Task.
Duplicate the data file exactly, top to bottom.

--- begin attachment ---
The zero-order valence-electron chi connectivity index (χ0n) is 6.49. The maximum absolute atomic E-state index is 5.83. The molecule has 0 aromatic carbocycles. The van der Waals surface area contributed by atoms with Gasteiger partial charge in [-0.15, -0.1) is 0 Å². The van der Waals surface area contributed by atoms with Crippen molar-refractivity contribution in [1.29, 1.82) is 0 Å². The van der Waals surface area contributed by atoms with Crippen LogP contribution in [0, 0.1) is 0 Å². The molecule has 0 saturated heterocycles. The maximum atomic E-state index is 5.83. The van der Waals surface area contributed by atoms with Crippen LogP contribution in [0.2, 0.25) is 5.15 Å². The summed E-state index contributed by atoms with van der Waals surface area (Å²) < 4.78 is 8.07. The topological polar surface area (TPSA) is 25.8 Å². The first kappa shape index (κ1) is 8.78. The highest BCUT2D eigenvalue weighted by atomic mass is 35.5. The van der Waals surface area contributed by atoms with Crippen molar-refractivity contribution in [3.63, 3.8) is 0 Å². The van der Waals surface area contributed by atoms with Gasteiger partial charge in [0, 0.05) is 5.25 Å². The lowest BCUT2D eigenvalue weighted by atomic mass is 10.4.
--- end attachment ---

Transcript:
The zero-order valence-electron chi connectivity index (χ0n) is 6.49. The maximum absolute atomic E-state index is 5.83. The molecule has 0 aromatic carbocycles. The van der Waals surface area contributed by atoms with Gasteiger partial charge in [-0.15, -0.1) is 0 Å². The van der Waals surface area contributed by atoms with Crippen molar-refractivity contribution in [1.29, 1.82) is 0 Å². The van der Waals surface area contributed by atoms with Crippen LogP contribution in [0, 0.1) is 0 Å². The molecule has 0 saturated heterocycles. The maximum atomic E-state index is 5.83. The van der Waals surface area contributed by atoms with Crippen LogP contribution in [0.2, 0.25) is 5.15 Å². The summed E-state index contributed by atoms with van der Waals surface area (Å²) < 4.78 is 8.07. The topological polar surface area (TPSA) is 25.8 Å². The first kappa shape index (κ1) is 8.78. The highest BCUT2D eigenvalue weighted by atomic mass is 35.5. The van der Waals surface area contributed by atoms with Crippen molar-refractivity contribution in [3.63, 3.8) is 0 Å². The van der Waals surface area contributed by atoms with Gasteiger partial charge in [0, 0.05) is 5.25 Å². The lowest BCUT2D eigenvalue weighted by atomic mass is 10.4.